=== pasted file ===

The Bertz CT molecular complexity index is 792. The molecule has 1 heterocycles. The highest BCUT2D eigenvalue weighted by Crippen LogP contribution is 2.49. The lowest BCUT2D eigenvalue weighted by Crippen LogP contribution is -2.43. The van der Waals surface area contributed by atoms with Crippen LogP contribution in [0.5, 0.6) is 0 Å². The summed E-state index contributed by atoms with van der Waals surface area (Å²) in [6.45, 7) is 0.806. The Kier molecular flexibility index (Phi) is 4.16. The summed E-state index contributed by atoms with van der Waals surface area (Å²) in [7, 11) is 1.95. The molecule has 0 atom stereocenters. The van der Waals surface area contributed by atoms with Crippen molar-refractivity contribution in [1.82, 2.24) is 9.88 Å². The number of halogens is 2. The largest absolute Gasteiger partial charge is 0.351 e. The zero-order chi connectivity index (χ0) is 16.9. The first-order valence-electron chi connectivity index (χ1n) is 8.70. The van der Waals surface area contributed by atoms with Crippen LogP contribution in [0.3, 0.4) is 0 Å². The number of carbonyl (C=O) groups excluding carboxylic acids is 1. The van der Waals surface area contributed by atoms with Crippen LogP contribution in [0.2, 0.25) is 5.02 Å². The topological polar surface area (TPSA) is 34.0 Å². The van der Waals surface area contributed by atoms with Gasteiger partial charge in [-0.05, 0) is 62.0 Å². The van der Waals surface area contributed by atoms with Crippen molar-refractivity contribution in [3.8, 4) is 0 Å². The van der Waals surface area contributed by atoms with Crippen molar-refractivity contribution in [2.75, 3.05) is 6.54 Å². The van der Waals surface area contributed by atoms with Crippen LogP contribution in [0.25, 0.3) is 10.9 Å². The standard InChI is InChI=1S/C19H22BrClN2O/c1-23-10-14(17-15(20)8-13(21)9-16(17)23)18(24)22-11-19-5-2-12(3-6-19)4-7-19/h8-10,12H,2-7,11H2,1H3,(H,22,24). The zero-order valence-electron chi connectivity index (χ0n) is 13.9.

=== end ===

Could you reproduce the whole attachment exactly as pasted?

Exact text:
The Bertz CT molecular complexity index is 792. The molecule has 1 heterocycles. The highest BCUT2D eigenvalue weighted by Crippen LogP contribution is 2.49. The lowest BCUT2D eigenvalue weighted by Crippen LogP contribution is -2.43. The van der Waals surface area contributed by atoms with Crippen LogP contribution in [0.5, 0.6) is 0 Å². The summed E-state index contributed by atoms with van der Waals surface area (Å²) in [6.45, 7) is 0.806. The Kier molecular flexibility index (Phi) is 4.16. The summed E-state index contributed by atoms with van der Waals surface area (Å²) in [7, 11) is 1.95. The molecule has 0 atom stereocenters. The van der Waals surface area contributed by atoms with Crippen molar-refractivity contribution in [1.82, 2.24) is 9.88 Å². The number of halogens is 2. The largest absolute Gasteiger partial charge is 0.351 e. The zero-order chi connectivity index (χ0) is 16.9. The first-order valence-electron chi connectivity index (χ1n) is 8.70. The van der Waals surface area contributed by atoms with Crippen LogP contribution in [0.3, 0.4) is 0 Å². The number of carbonyl (C=O) groups excluding carboxylic acids is 1. The van der Waals surface area contributed by atoms with Crippen LogP contribution in [0.2, 0.25) is 5.02 Å². The topological polar surface area (TPSA) is 34.0 Å². The van der Waals surface area contributed by atoms with Gasteiger partial charge in [-0.05, 0) is 62.0 Å². The van der Waals surface area contributed by atoms with Crippen molar-refractivity contribution in [3.8, 4) is 0 Å². The van der Waals surface area contributed by atoms with Crippen molar-refractivity contribution in [2.75, 3.05) is 6.54 Å². The van der Waals surface area contributed by atoms with Crippen LogP contribution in [0.25, 0.3) is 10.9 Å². The standard InChI is InChI=1S/C19H22BrClN2O/c1-23-10-14(17-15(20)8-13(21)9-16(17)23)18(24)22-11-19-5-2-12(3-6-19)4-7-19/h8-10,12H,2-7,11H2,1H3,(H,22,24). The zero-order valence-electron chi connectivity index (χ0n) is 13.9.